Special consideration is given to a candidate who has temporarily experienced illness, injury or some other event outside of their control at the time of the assessment.

It is applied when the issue or event has had, or is reasonably likely to have had, a material effect on a candidate’s ability to take an assessment or demonstrate his or her normal level of attainment in an assessment.

Candidates will be eligible for special consideration if they have been fully prepared and have covered the whole course but performance in the examination, or in the production of coursework or non-examination assessment, is materially affected by adverse circumstances beyond their control.

With respect to Examinations

Special consideration will normally be given by applying an allowance of additional marks to each component affected within a specification. The size of the allowance depends on the timing, nature and extent of the illness or misfortune. The maximum allowance given will be 5% of the total raw marks available in the component concerned, including coursework/non-examination assessment.

The decision made by the awarding body will be based on various factors

The centre must be satisfied that there has been a material detrimental effect on candidate examination performance or in the production of coursework or non-examination assessment.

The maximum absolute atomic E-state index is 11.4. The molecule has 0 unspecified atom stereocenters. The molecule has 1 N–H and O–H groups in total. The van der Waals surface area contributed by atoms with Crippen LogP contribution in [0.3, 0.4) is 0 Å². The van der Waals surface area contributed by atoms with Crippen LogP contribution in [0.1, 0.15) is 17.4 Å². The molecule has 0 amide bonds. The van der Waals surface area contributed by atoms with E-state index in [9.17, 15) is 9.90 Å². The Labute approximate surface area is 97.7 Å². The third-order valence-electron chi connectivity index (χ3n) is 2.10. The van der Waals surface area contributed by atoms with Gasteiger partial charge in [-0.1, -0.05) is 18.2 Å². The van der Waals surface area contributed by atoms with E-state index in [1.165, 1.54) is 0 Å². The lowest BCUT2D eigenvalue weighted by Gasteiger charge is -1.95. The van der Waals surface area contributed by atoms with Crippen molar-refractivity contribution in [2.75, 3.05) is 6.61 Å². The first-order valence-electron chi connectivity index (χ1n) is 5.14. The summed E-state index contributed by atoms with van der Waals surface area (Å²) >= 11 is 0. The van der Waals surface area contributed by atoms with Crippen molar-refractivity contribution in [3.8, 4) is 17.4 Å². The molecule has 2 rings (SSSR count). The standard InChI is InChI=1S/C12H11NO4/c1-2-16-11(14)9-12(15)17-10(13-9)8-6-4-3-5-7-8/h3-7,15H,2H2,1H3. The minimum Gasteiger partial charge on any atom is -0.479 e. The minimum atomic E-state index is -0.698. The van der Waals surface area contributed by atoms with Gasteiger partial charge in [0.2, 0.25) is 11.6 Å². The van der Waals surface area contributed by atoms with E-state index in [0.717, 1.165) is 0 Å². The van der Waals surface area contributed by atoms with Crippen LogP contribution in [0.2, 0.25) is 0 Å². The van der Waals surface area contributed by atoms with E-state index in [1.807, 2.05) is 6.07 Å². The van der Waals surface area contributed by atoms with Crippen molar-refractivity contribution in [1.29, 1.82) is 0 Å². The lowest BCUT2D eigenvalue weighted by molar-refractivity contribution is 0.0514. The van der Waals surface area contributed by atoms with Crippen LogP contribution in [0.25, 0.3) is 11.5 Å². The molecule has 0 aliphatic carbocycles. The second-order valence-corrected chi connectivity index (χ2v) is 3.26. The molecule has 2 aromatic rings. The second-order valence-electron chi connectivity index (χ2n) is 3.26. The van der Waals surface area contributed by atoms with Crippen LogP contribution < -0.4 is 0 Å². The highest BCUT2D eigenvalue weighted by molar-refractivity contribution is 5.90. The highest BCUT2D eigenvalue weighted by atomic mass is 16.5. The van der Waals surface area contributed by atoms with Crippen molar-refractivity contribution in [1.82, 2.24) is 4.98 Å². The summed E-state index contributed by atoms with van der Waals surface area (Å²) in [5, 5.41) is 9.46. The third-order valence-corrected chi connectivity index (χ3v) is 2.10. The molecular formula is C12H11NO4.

With respect to Non Examined Assessments

Where an individual candidate meets the published criteria for special consideration, i.e. a temporary illness, temporary injury or other indisposition, prior to the submission of their work, it may be possible to allow a short extension to the deadline.

If a candidate has been subject to an unforeseen prolonged illness or other misfortune during the period when the work was being produced, it may, in some subjects, be possible to accept a reduced quantity of work without penalty. However, all of the assessment objectives must have been covered at least once. This will not be possible if the specification only requires one piece.

Candidates must have been fully prepared for the course but unable to finish the work. Awarding bodies will not normally agree a reduced amount of work in advance.